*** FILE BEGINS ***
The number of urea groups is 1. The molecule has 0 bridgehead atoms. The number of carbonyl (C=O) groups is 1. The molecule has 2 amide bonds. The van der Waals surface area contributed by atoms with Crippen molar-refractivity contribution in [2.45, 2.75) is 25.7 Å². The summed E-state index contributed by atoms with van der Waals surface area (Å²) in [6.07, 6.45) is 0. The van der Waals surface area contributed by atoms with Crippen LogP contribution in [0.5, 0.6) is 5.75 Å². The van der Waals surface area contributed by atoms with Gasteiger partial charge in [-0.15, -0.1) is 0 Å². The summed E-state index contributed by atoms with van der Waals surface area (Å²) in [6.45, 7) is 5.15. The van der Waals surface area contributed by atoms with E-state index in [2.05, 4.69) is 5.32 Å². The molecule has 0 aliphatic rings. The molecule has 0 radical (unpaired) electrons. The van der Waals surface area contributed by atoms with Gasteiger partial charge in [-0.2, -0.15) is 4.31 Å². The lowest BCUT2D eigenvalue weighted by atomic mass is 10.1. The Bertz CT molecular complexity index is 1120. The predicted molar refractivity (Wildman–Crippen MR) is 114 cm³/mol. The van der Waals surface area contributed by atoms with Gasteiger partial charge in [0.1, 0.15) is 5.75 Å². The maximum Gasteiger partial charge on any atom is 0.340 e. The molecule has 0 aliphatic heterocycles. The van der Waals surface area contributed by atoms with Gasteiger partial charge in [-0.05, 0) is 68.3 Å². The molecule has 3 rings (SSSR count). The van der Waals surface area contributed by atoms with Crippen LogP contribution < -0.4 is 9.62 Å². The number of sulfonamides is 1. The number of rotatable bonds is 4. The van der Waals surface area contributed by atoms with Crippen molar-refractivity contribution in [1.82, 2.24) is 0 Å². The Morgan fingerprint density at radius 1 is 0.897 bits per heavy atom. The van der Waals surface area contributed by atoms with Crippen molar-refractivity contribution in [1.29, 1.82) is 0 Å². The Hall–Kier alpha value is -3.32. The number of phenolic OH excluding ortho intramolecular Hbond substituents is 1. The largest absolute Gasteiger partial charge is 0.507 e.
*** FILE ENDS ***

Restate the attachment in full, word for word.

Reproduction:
The number of urea groups is 1. The molecule has 0 bridgehead atoms. The number of carbonyl (C=O) groups is 1. The molecule has 2 amide bonds. The van der Waals surface area contributed by atoms with Crippen molar-refractivity contribution in [2.45, 2.75) is 25.7 Å². The summed E-state index contributed by atoms with van der Waals surface area (Å²) in [6.07, 6.45) is 0. The van der Waals surface area contributed by atoms with Crippen LogP contribution in [0.5, 0.6) is 5.75 Å². The van der Waals surface area contributed by atoms with Gasteiger partial charge in [-0.15, -0.1) is 0 Å². The summed E-state index contributed by atoms with van der Waals surface area (Å²) in [6.45, 7) is 5.15. The van der Waals surface area contributed by atoms with E-state index in [2.05, 4.69) is 5.32 Å². The molecule has 0 aliphatic rings. The molecule has 0 radical (unpaired) electrons. The van der Waals surface area contributed by atoms with Gasteiger partial charge in [-0.2, -0.15) is 4.31 Å². The lowest BCUT2D eigenvalue weighted by atomic mass is 10.1. The Bertz CT molecular complexity index is 1120. The predicted molar refractivity (Wildman–Crippen MR) is 114 cm³/mol. The van der Waals surface area contributed by atoms with Gasteiger partial charge in [0.1, 0.15) is 5.75 Å². The maximum Gasteiger partial charge on any atom is 0.340 e. The molecule has 0 aliphatic heterocycles. The van der Waals surface area contributed by atoms with Gasteiger partial charge in [-0.05, 0) is 68.3 Å². The molecule has 3 rings (SSSR count). The van der Waals surface area contributed by atoms with Crippen LogP contribution < -0.4 is 9.62 Å². The number of sulfonamides is 1. The number of rotatable bonds is 4. The van der Waals surface area contributed by atoms with Crippen molar-refractivity contribution in [1.82, 2.24) is 0 Å². The Morgan fingerprint density at radius 1 is 0.897 bits per heavy atom. The van der Waals surface area contributed by atoms with Crippen molar-refractivity contribution in [1.29, 1.82) is 0 Å². The Hall–Kier alpha value is -3.32. The number of phenolic OH excluding ortho intramolecular Hbond substituents is 1. The largest absolute Gasteiger partial charge is 0.507 e.